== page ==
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Wearing a helmet: Reducing injuries and costs to society

Universal motorcycle helmet laws aren't in place in the United States yet, but they could impact the country significantly. Helmet laws reduce the public payout associated with motorcycle accidents. It's a fact that riders who don't wear a helmet are more likely to require some kind of money from public assistance to pay for rehabilitation and medical bills after a crash. Additionally, they spend longer in rehabilitation and cost more to treat.

As a motorcyclist, you know that it's possible that a driver could fail to see you and hit you. That leaves you in a position where you need to recover and deal with a potential lawsuit or claim. Wearing a helmet protects you from some injuries related to collisions, and it also has many benefits to society.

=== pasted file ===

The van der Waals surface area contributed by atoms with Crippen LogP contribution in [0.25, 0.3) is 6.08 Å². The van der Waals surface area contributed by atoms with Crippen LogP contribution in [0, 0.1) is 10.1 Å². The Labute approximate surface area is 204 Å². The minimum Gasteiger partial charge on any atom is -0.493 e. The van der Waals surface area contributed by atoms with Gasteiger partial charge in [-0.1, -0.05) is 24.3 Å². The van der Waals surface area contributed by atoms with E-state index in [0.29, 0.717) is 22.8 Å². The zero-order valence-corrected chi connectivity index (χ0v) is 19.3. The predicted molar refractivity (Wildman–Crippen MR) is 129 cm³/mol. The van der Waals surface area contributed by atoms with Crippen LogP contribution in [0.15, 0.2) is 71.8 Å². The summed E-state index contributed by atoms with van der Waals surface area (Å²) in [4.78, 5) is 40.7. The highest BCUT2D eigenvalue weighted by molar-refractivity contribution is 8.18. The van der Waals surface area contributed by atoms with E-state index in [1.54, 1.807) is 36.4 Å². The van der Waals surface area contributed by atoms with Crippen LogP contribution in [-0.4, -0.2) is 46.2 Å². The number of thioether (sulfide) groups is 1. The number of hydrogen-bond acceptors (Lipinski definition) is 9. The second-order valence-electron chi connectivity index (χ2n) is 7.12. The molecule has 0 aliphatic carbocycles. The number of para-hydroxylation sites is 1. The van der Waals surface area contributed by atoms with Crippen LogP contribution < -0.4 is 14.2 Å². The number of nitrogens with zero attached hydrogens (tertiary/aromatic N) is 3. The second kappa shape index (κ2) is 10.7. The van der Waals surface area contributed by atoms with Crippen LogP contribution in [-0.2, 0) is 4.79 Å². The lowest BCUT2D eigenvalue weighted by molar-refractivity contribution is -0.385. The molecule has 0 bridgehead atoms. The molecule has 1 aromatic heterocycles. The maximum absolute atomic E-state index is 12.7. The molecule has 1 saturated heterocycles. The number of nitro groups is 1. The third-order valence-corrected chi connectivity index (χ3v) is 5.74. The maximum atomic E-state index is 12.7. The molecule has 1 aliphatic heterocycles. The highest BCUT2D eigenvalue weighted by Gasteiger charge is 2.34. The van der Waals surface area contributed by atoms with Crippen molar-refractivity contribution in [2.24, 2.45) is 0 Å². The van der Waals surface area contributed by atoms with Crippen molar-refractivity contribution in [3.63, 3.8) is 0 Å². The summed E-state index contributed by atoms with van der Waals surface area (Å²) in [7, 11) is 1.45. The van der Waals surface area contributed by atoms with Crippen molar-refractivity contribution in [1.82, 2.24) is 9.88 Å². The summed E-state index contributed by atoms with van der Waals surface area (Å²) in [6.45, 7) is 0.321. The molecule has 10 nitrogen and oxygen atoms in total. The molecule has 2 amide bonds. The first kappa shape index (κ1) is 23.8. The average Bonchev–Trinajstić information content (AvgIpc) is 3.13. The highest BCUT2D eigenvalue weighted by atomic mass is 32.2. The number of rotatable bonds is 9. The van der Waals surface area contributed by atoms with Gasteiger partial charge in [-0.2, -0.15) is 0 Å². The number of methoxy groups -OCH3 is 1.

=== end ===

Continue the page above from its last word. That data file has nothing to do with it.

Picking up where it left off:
As long as there is no crash, not wearing a helmet makes no difference to society on the whole. However, the moment a crash happens, it impacts the public by increasing taxes, health care costs and insurance rates. You, on the other hand, are more likely to suffer severe injuries including head injuries that can impact your life well into the future.

The average cost of inpatient treatment for motorcyclists who suffer a brain injury is over twice as much as motorcyclists receiving care for other injuries. In fact, wearing a helmet has been shown to prevent brain injuries across several states including New York, Pennsylvania, Utah, Hawaii, Maine, Missouri and Wisconsin. It's been shown that it reduced inpatient costs by around $15,000 for each incident recorded the first year data was collected.

Even if you're hit by someone else, society does pay when you suffer injuries. Wearing a helmet can help, and it can help you prevent injuries to yourself that take months, years or a lifetime of recovery.

Source: National Highway Traffic Safety Administration, "Universal Motorcycle Helmet Laws Reduce Costs to Society," accessed July 21, 2016

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